Ever since I started teaching at the School of Architecture at Sydney Technical College around 1949, then University of Technology and finally University of NSW I have grappled sporadically with trying to find out how a designer’s analytical mind and process in the solving of problems could be inserted into the general educational curriculum.
I have gradually come to believe that the topic of ‘design’ is a much misunderstood term in the Australian lexicon, being confused with ‘art’ and ‘industrial arts’ and now ‘technology. It is a word that is used as a noun or a verb (sic) in common parlance yet as I understand the word it is not clearly understood by the educational community and consequently not taught as an integrated topic with daily life which is changing rapidly because of technology.
Also, I suspect that because the word ‘design’ has become more commonly used in the last 60 years1, its ubiquitous or pervasive nature has brought about a watering down of its understanding to the point of becoming almost meaningless which is contrary to what one might expect.
Design in society covers a very wide field – the profession itself and its future, its clients and society in general, the way we educate our children toward better living, even our Australian culture seen in relation to our contribution to others on this finite planet.
The following two essays have arisen during the collation of my Portfolio and deal with only two aspects of design within our society. They only scratch the surface of my concerns – maybe I will write more when I have more time ……
Firstly, I believe that world events require us to reconsider our terminology around design :
1 What do we really mean by design ? designing ? designer ? designed ?
This is not a critique of the recent review of the school curriculum by ACARA the Australian Curriculum Assessment and Reporting Authority (2015)….but having absorbed most of what was in the report about the teaching of art, design and technology I feel the need for comment. The ACARA reviewers do not seem to be sufficiently abreast of the changes that have happened between design in practice and how students should develop an awareness of design thinking. If they are to become more aware users and consumers of design they will need to understand what design has come to mean in the lexicon of society.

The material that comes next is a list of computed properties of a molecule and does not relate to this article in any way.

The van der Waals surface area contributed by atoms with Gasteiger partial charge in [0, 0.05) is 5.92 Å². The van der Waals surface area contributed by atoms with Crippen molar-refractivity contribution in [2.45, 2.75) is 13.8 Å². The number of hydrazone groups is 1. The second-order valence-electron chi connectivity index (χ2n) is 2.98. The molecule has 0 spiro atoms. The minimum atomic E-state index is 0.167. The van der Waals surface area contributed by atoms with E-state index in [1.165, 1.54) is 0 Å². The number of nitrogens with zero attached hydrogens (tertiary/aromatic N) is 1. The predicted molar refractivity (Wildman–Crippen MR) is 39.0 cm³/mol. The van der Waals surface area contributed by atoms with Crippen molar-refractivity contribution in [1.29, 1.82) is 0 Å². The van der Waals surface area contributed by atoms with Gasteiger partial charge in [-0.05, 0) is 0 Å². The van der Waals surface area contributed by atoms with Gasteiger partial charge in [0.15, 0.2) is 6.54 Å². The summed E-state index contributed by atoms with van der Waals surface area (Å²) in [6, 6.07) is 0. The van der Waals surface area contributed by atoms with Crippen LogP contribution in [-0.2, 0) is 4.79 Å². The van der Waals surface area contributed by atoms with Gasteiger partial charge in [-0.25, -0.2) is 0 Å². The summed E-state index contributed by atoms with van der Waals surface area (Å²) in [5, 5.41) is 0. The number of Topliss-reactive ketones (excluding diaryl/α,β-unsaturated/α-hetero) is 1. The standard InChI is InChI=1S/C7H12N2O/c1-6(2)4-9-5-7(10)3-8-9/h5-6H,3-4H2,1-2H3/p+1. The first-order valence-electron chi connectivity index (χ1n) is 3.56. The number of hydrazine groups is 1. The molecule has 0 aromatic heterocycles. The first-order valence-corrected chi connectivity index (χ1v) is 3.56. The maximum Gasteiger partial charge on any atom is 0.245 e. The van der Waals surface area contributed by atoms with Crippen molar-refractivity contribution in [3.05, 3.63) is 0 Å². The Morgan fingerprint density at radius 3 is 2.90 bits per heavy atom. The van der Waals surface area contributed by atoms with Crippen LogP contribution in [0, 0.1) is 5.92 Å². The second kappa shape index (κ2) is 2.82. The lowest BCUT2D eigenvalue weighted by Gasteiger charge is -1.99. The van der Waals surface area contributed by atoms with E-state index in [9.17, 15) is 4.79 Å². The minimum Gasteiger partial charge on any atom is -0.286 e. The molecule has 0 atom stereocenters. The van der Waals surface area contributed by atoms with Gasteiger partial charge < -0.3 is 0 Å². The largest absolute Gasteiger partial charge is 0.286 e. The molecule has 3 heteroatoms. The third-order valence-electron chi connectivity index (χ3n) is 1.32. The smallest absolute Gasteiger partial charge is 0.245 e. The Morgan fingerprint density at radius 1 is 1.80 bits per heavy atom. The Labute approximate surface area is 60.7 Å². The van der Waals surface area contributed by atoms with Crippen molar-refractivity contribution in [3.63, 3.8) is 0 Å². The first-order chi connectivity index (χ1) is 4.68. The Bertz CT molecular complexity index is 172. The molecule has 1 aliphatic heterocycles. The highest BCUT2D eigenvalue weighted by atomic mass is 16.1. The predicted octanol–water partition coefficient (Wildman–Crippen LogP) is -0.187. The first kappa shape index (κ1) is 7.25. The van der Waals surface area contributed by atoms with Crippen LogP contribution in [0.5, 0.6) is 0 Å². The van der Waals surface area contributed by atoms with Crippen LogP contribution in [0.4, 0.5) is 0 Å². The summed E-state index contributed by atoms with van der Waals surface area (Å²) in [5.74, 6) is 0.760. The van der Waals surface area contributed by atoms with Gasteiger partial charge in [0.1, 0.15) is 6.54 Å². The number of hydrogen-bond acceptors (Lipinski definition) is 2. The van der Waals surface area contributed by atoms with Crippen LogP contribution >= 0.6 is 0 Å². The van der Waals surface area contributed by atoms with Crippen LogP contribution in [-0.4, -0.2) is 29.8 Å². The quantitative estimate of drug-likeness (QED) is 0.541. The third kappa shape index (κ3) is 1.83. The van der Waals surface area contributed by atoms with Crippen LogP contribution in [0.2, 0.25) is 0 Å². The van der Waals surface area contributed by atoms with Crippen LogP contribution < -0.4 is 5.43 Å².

I have come to believe over the years that when we, as designers talk about design others whom we are addressing may well have different mental images based upon their education and perceptions. I believe that many of these perceptions are well out of date and/or misinterpreted in today’s context.
The following statement is an attempt to clarify this widespread problem :
Design as a verb (to design) is a process which can be done by two types of people :
1 by a non-designer, untrained in the design process, likely to lead to a less than successful ‘design’
because of lack of knowledge of the relevant areas of enquiry, backtracking, unsound conclusions etc.
2 by a professional designer trained in analytical, logical process, relevant materials and techniques etc, which is more likely to lead to a successful outcome.
‘Designing’ firmly established itself during the 20th century as a recognised profession, skilled in an essentially holistic process with numerous developmental aspects of necessary actions, all of which have desirable or undesirable consequences with differing degrees of acceptability.
Every creative opportunity is different, and it appears from the outside to be a very messy, almost impossible process, balancing aesthetics with pragmatism, but the professional designer has been trained to recognise the pitfalls which smooth the path toward good design.
Are there such qualities as good and bad design? The OED regards art as skill and many aesthetes claim there is no such thing as bad art (in that if there is no skill then ipso facto there is no art. If we agree with that premise then surely it should also apply to design as an applied or specific form of art, ie. the skill is of a similar kind and if the skill is lacking then the final product is also lacking ie. not good.